“It is an absolute honour to be a Poppy Factory trustee. Ensuring that veterans who have put their lives on the line for us are supported back into paid work is such an important outcome. Not just for the veteran, but for their families and for wider society.


“By highlighting the achievements of women, the hope is that other women and men will have role models who give the explicit message that women do succeed in the most senior positions. Advocating and supporting future generations of women to succeed and surpass us, is an essential part of our roles. Women make up half the world's population and by holding them back, we hold back our collective progress, in every country and as a planet.

“International Women's Day gives us all an opportunity to think about these issues and most importantly, take action towards developing the hugely untapped and often stymied potential of women globally.”

Jackie Graham, volunteer and former welfare officer for veterans and their families

Jackie has been volunteering at The Poppy Factory for over three years. She joined the Queen Alexandra Royal Navy Nursing Service (QARNNS) as a Clerical and Quarters Officer in 1976. She worked for six years at the Royal Naval Hospitals Plymouth, Gibraltar and Gosport caring for nurses, before spending 15 years working with families of Service personnel as a welfare officer for The British Legion’s Women’s Section.

“I wasn’t from a military family and joining the Forces wasn’t something I had considered. My grandad was a doctor in France during the First World War and my mum was a pharmacy dispenser who spent time working at the Duchess of Kent Military Hospital Catterick.

“I trained in catering at college and when I finished, I got a job in an office. A lady I worked with was looking for a new job and showed me the adverts in a magazine and I noticed one for the QARNNS.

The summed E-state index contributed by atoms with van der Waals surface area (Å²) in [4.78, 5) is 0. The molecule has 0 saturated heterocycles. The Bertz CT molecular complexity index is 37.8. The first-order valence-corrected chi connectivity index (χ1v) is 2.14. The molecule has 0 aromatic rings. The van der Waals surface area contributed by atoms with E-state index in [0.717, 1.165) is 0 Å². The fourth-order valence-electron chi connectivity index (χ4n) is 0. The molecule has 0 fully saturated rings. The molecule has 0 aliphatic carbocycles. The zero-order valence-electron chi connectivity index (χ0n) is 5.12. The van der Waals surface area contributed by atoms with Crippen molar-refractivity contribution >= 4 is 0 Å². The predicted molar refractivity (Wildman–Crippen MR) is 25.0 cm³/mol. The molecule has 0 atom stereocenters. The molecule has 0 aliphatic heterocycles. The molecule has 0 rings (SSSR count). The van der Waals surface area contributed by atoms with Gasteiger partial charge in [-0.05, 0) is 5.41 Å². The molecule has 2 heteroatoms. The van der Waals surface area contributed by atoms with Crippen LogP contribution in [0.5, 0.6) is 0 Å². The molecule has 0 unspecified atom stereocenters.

“I’m terribly patriotic and I loved serving my Queen and country. I have always been inspired by Edith Cavel, the British nurse who was court-marshalled and shot for helping save the lives of British, French and German soldiers during the First World War.

“My job as a welfare officer was very satisfying. Quite often the wives and widows of serving personnel were not getting sufficient funding from the state, so it was down to the women to fill out application forms requesting funds to The Royal British Legion’s Women’s Section.

“It was my job to write to them if I’d be able to identify more money that they were entitled to. I’d always get the most wonderful letters back from women we’d been able to help.

“Six months after finishing as the manager of a retirement home, I came to The Poppy Factory as a volunteer. I live locally and I knew of their important work so I said I was happy to do anything they needed me to do.

“There are millions of women across the world who are doing what they can to support others. I think it’s very good to give back and help, to give thanks to those who have lost their lives so we can live as we do.”